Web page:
Thirty-two snapshots form one big picture

Published 12:00 am Monday, June 1, 2009

There’s a lot more to Vicksburg than being the location of a key struggle — many say the key struggle — in the War Between the States.

A key strength of the now-completed Riverfront Mural Project — perhaps the key strength — is that the 32 panels reflect that reality.

Together, Robert Dafford and his team, have crafted images diligently and in great detail that tell us and anyone who cares to visit who we are.

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The panels centered on the Flood of 1927, the 1953 tornado and those featuring scenes of shelling from the river, the loss of the Sultana and combat and memorials in what is now the Vicksburg National Military Park show us what we’ve survived.

The panels honoring the Rev. Newit Vick, the Sisters of Mercy, the Brothers of the Sacred Heart, Rosa A. Temple High School and Carr Central High School show us we’re spiritual people who value service to others and education.

The panels featuring innovators in the arts and leaders in industry and government — Joseph Biedenharn and Coca-Cola, Willie Dixon and the Blues, Confederate President Jefferson Davis, inventor and evangelist R.G. LeTourneau and former Gov. Kirk Fordice and Mrs. Pat Fordice — say we’re a place where talents and ideas can be nurtured.

The panels with scenes from Gold in the Hills, the Miss Mississippi Pageant, the old Koestler’s Bakery, festivities when President McKinley visited and the “Big Jitney” say we’re a sociable people, who like to have fun.

And the panels depicting downtown in 1900 and commerce by river and rail show our legacy as a transportation hub.

And there are more.

Thirty-two snapshots form one big picture.

As compelling as the murals themselves is the story of how a single comment evolved into an eight-year commitment that most would have believed unlikely and Nellie Caldwell, the person most directly involved, might have called impossible.

Mrs. Caldwell, a very nice person but certainly with no reputation as a community activist, met Laurence Leyens shortly after Leyens’ installation as Vicksburg’s new mayor. In conversation, she mentioned to him that she’d recently been to Paducah, Ky., and that town’s frontage on the Ohio River had a concrete floodwall, similar to the wall in Vicksburg on the Yazoo Canal. But, she said, the Paducah wall had been attractively decorated by a mural artist named Dafford and, further, that it was an idea worth considering for Vicksburg.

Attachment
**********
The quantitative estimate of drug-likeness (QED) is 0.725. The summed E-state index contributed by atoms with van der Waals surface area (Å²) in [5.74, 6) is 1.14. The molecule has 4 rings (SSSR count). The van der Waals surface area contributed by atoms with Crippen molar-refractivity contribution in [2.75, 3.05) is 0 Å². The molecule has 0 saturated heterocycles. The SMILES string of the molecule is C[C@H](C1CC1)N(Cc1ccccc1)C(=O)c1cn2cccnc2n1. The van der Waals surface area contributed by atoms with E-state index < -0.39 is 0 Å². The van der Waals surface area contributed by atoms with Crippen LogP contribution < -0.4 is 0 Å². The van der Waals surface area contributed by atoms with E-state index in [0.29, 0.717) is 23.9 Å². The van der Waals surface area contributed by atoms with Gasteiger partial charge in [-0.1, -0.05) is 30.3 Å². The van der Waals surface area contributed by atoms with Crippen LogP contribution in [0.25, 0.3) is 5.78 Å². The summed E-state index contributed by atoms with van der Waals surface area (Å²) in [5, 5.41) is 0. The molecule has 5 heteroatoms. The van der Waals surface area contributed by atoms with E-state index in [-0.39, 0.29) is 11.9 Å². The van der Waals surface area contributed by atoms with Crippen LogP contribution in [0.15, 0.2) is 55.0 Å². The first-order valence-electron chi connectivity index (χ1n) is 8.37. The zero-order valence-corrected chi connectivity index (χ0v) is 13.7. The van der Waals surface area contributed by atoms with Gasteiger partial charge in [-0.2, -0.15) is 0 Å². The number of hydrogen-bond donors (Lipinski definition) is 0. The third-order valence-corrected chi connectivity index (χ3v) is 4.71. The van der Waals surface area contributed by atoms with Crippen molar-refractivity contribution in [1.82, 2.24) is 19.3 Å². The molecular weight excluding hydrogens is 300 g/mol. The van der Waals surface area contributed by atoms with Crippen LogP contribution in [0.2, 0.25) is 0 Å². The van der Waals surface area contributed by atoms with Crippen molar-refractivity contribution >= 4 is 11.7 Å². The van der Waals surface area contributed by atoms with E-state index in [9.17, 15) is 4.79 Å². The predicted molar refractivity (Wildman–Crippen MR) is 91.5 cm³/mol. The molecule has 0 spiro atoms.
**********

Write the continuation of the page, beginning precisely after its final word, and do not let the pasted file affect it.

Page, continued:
Newcomers might not know it, but since Vicksburg was founded in 1825 and even before, “City Front” has had several incarnations — from busy, bustling and bawdy in the early years to desolate, overgrown and crime-ridden for much of the last half of the last century.

Instead of nodding and putting the notion on some kind of to-do list, or brushing Caldwell off by explaining that the Army Corps of Engineers owns the floodwall, Leyens formed a Riverfront Mural Committee, more or less on the spot, and named her chairman — the title she relinquished with mixed emotions last Friday when the last panel was unveiled.

I love to ponder what Mrs. Caldwell’s reaction would have been at that moment she first spoke to Leyens.

• More than a half-million dollars would be raised, almost every penny from private sources.

• A dozen or more artists would need housing and food for extended periods.

• Meticulous research and design would be part of each project, involving hours of hunting for photos and documents.

• Programs for 32 dedication ceremonies would have to be planned, organized and conducted with music, speaking, refreshments and decorations — and alternate venues in case of rain.

• There would even be a firestorm of controversy over how the historic murals would merge with the initial, modern mural of Vicksburg artist Martha Ferris.

The mural project was a big deal. It is a big deal. And it will be a big deal for years to come.

We should smile. Our photo has been taken. We can look at it and see who we are.